Homemade Vegetarian Dumplings + Announcement!

8 Aug

I have some news to formally announce to you since I have just looked back through my recent posts and realized I have not mentioned it previously.

As of September this blog will be on tentative hiatus for an entire academic year because I am moving to Beijing to study abroad at Tsinghua University.  My apartment in China will have a fully decked-out kitchen but because I’m unsure of the availability of certain ingredients and also myself (school + trying to explore the city and go to concerts and parks and museums and such = probable mess), I don’t know how frequently I’ll be able to update.

That being said, I have a blog dedicated to my China experience, which will be found here and will also have links to some of the other things I do across the Internet.

Before September, though, I have a nice long month that will be filled with posts beginning with this insanely simple and delicious dumpling recipe!

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You can fill dumplings with pretty much anything, but I made half of the dumplings kimchi-filled and the other half filled with an egg + spring onion mixture that I found in Fuchsia Dunlop‘s Every Grain of Rice: Simple Chinese Home Cooking.  Fuchsia Dunlop’s book has a lot of really great filling options, and also is just plain excellent so I highly recommend getting it.  I’ll probably hunt down a copy whilst in China so I have things to cook.

 

Ingredients:

  • Package of dumpling skins.  You can make your own, but why bother?  These are really cheap and it’s hard to make good skins.
  • 2 eggs
  • ~4 spring onions, white and green parts
  • 1/4 cup kimchi
  • Ground Sichuan peppercorns (optional)

Recipe:

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For the first set of dumplings, scramble two eggs.  When just cooked, transfer to cutting board and chop finely.  Also chop the spring onions finely.


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For the other set of dumplings, drain 1/4 cup kimchi.  I salted the kimchi and put it in a wire strainer to draw out the moisture and let it sit over the sink for a few minutes.

In a small bowl, mix the eggs and onions.  Chop the drained kimchi finely and place in another small bowl.

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Now, the fun part!  Folding dumplings is monotonous on its own, so put on a podcast or a show or something while you make these.  I think I was watching Orphan Black…

For folding directions with pictures, I highly recommend this step-by-step from Appetite for China.  Once you start folding it totally makes sense, but it seems very confusing at first.

Hold a dumpling skin in one hand and drop a spoonful of filling in the middle.  Wet the tip of your finger with water and run it along the upper half so the skin will stick to itself.

Fold the skin like a taco.  Starting from the right of the dumpling taco, pinch the end and fold the dough over.  So you’ll be pinching on the right and folding the dough over from your left, progressively working leftwards.

Does this make sense?

Sorry.

I would follow the link if I were you.

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I was going to make my own pictorial, but I was learning while folding and didn’t want to try to make an instructional thing on top of that.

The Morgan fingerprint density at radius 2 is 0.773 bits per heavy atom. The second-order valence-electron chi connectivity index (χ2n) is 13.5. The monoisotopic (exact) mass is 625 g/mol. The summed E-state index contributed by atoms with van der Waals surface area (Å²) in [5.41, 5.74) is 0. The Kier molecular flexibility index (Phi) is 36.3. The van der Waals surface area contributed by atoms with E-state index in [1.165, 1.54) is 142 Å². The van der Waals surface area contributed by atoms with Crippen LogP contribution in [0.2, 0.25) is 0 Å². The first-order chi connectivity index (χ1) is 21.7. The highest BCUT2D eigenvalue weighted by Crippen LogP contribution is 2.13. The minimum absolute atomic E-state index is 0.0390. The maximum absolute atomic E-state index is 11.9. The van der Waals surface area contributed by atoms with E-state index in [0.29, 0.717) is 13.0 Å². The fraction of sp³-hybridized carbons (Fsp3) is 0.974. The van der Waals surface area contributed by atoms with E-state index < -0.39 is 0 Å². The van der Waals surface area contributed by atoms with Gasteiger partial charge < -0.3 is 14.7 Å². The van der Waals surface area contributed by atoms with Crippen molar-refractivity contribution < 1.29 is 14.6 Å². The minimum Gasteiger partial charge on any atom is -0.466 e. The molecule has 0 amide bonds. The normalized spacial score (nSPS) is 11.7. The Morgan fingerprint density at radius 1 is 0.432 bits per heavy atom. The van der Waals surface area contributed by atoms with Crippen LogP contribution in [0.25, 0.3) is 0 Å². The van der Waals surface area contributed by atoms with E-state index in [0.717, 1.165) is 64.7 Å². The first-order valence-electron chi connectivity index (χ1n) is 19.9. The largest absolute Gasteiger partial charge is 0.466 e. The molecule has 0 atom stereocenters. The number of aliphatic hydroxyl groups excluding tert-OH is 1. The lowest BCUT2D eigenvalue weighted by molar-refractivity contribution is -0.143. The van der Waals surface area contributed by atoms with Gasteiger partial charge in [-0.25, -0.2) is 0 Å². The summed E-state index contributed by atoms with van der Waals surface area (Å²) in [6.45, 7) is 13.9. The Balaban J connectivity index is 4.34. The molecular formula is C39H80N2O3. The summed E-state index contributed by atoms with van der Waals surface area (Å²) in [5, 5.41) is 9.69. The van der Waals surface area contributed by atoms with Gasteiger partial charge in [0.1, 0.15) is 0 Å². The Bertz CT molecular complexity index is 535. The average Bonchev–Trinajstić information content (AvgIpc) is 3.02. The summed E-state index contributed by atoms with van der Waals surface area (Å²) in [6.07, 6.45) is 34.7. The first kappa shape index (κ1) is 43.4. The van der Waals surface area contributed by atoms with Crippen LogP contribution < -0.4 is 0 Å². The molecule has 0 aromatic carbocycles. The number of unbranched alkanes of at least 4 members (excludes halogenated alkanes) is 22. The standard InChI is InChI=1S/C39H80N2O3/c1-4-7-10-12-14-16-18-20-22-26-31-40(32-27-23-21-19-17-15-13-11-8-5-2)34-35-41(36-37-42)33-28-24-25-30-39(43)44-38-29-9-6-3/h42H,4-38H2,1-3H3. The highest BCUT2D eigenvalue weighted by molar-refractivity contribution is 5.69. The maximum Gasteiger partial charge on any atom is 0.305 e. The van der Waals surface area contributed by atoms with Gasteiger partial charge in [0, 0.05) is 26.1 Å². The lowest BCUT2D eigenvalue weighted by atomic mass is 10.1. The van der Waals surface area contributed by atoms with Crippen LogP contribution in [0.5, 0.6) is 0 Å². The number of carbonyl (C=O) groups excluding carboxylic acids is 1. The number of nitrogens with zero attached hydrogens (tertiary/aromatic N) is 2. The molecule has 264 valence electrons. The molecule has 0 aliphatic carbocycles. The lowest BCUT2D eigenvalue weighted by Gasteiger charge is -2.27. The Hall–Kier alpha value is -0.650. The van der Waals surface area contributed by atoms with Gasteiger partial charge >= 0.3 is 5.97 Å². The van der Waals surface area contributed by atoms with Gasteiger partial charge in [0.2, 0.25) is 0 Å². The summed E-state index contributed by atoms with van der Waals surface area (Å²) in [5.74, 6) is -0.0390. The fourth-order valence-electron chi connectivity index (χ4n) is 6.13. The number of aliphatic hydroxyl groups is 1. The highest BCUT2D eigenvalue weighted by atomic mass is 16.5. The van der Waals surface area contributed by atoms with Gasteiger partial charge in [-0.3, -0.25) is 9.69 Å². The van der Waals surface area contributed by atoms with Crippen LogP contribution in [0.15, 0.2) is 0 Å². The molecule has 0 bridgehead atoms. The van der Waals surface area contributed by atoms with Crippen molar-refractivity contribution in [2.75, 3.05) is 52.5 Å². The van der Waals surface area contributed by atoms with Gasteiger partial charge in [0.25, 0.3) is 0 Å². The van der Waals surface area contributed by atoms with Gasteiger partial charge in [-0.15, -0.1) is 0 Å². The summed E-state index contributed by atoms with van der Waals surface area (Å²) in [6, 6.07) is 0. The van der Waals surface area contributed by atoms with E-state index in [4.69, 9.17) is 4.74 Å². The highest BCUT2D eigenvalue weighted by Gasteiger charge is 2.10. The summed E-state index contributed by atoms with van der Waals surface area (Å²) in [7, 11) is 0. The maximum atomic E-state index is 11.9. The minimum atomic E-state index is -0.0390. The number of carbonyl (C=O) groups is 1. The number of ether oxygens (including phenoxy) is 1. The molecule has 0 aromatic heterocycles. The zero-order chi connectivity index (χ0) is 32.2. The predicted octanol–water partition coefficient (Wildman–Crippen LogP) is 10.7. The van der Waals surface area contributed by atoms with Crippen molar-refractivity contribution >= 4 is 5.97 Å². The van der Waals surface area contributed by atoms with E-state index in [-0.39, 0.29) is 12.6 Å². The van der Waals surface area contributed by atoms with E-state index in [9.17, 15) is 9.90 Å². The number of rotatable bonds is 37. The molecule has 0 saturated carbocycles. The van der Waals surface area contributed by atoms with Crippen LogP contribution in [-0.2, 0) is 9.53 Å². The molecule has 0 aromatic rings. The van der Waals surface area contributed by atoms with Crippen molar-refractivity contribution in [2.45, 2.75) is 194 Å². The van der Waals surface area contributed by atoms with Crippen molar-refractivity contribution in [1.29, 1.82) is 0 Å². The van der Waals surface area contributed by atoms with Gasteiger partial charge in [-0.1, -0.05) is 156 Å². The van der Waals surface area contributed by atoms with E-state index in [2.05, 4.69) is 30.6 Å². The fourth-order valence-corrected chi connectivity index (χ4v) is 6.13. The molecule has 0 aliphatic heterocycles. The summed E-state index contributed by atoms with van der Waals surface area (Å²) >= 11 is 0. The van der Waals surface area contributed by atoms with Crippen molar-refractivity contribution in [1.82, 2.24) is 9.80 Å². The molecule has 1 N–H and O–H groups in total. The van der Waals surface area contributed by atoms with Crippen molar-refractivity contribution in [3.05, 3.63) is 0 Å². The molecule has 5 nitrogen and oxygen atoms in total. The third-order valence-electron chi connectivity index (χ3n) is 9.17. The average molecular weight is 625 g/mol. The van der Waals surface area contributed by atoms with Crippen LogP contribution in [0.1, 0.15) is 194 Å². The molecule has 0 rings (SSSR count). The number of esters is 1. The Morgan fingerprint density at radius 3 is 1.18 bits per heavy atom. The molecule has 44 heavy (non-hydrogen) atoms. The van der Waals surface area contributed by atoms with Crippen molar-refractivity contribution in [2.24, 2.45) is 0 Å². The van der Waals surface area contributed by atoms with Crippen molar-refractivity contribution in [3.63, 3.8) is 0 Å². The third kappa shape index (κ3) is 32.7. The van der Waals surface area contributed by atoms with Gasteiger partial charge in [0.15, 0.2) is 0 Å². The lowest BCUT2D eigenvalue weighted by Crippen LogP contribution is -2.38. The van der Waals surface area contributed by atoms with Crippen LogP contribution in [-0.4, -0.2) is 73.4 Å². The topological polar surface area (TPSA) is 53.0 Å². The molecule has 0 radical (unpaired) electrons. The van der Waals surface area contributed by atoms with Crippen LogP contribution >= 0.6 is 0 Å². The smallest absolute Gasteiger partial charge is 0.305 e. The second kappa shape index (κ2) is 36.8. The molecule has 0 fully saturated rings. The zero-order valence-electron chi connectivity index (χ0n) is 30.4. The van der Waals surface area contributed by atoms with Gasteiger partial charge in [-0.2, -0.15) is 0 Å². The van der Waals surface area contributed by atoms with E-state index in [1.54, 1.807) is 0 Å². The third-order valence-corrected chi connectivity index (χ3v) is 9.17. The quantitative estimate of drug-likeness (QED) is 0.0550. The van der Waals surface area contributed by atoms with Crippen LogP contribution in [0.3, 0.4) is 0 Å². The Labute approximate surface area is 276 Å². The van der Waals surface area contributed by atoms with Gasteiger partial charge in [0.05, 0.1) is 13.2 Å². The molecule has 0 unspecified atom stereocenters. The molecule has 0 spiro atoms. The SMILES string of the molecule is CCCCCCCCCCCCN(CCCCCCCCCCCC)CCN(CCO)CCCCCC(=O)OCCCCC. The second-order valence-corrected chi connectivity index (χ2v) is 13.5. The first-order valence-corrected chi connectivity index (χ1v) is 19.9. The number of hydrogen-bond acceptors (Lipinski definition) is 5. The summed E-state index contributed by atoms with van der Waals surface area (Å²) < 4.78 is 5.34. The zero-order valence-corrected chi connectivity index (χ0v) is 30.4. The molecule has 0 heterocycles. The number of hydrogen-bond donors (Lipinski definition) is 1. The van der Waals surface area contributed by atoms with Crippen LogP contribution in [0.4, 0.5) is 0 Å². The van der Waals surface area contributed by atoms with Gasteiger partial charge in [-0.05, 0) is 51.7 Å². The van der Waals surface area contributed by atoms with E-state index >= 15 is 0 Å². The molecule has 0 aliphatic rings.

Maybe next time?

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So do this until you run out of filling.  I had about two dozen by the end.  You can boil them all at once, pan fry them, or freeze them for later.  If you boil them, heat a pot of water to a rolling boil and drop in the dumplings.  You should cook them for 4-5 minutes, dropping in a cup of cold water every time the water starts to boil rapidly (according to Fuchsia Dunlop’s book) so they don’t fall apart.

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You know, it really thrills me to make things that you most often buy pre-made.  Like dumplings or ravioli, pumpkin purée, etc.  It feels self-sufficient, I think.  Like you’re putting effort into your life instead of being a passive consumer and accepting what is given to you without question or curiosity.  Perhaps this is too heavy for a blog post about dumplings.  Perhaps it is just heavy enough.

In any case, we have 26 days together until I leave, and many recipes to cover!

 

But before I go, a recommendation.  I have been giving more and more consideration to joining the Peace Corps, and my consideration recently turned much more committed after reading Rajeev Goyal’s A Spring in Namje.  Goyal was a PC volunteer in Nepal about 10 years ago teaching English.  However, the town in which Goyal was stationed (Namje, way up in the mountains) and the surrounding area was experiencing a crippling water shortage by dint of being way up in the mountains, far above the river.  All day people would have to trek down to the river and then trek back up hauling containers of water.

Goyal proposed building a water pump.  The water pump ended up being 21 feet taller than the Empire State Building, assembled by the people of Namje, engineered by a few men from the town who didn’t even have a complete high school education, and financed by serious lobbying of the Nepalese ex-pat community in New York as well as some other sources by Goyal.  The pump was successful and the town has since prospered (for a given definition; you’ll have to read the book).

That, however, is only half the book.  The other half covers Goyal’s tenure as a UN translator and his current career as a Congressional bird-dogger who lobbies for increased Peace Corps funding.  His book–and career and life and abilities–is incredible and I highly, highly recommend it for everyone.

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